Secretary Cardona’s interview is followed by 30-year veteran educator and BARR Coach, Steve Ball, recounting his observations of how teachers’ building relationships with individual students transforms the educational experience.
August 18, 2022
Bill Milliken, Founder of Communities In Schools (CIS), takes some time to talk with us about his journey from Pittsburg’s pool halls to one of the nation’s pioneering advocates for students throughout the nation.
Milliken found his vocation on the streets helping children and teens coping with poverty, hunger, homelessness, drug addiction and mental illness. He reflected on the importance of simply hanging out — and building trust.
After 50 years of fighting for an equitable and quality education for all children, Milliken has now set his sights on having CIS in every school in America.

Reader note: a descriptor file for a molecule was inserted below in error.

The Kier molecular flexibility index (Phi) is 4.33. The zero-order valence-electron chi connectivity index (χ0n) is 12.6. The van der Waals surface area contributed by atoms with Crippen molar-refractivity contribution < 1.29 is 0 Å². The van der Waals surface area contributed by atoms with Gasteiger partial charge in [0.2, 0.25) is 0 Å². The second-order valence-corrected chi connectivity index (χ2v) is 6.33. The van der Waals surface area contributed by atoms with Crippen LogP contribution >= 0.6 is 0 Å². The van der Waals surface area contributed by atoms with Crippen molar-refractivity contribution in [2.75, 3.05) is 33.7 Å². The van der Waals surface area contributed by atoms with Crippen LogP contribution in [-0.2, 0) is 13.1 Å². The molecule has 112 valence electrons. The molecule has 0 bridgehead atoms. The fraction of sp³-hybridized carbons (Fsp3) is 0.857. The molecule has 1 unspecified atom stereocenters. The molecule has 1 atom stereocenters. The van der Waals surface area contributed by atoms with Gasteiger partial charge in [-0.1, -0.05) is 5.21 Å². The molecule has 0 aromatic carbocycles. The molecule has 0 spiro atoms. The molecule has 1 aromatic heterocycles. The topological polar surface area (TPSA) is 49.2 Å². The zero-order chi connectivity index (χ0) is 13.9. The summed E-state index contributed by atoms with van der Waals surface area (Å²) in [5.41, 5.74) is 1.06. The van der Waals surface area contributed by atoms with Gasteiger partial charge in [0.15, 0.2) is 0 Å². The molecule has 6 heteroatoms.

July 29, 2022
Billy and Debbie Shore, the brother and sister team who co-founded Share Our Strength and orchestrated the No Kid Hungry campaign, share the ins and outs of getting food to children in school. It should be easy, no? The money is there, the need is there. Most especially, the students are there. Listen as they share their story and passion for feeding our nation’s young people so that they can truly learn and thrive.
July 7, 2022
Four United States Secretaries of Education, Margaret Spellings, Arne Duncan, John B. King, Jr., and Miguel Cardona join their voices to discuss leading our country through some of the greatest changes and challenges we have witnessed in education. They each share with host Angela Jerabek, the founder and executive director of the BARR Center, their one common goal: Ensuring each and every student succeeds.
Listen to the passionate commitment to educators and students these four profound leaders express to find inspiration and hope in the education of our children in America.
May 25, 2022
John B. King Jr., Secretary of Education under President Obama, talks about the need to give students a fresh start.
“I worry about young people who are going through struggles; they lose a sense of hopefulness that it could be better, that it could be different,” says King.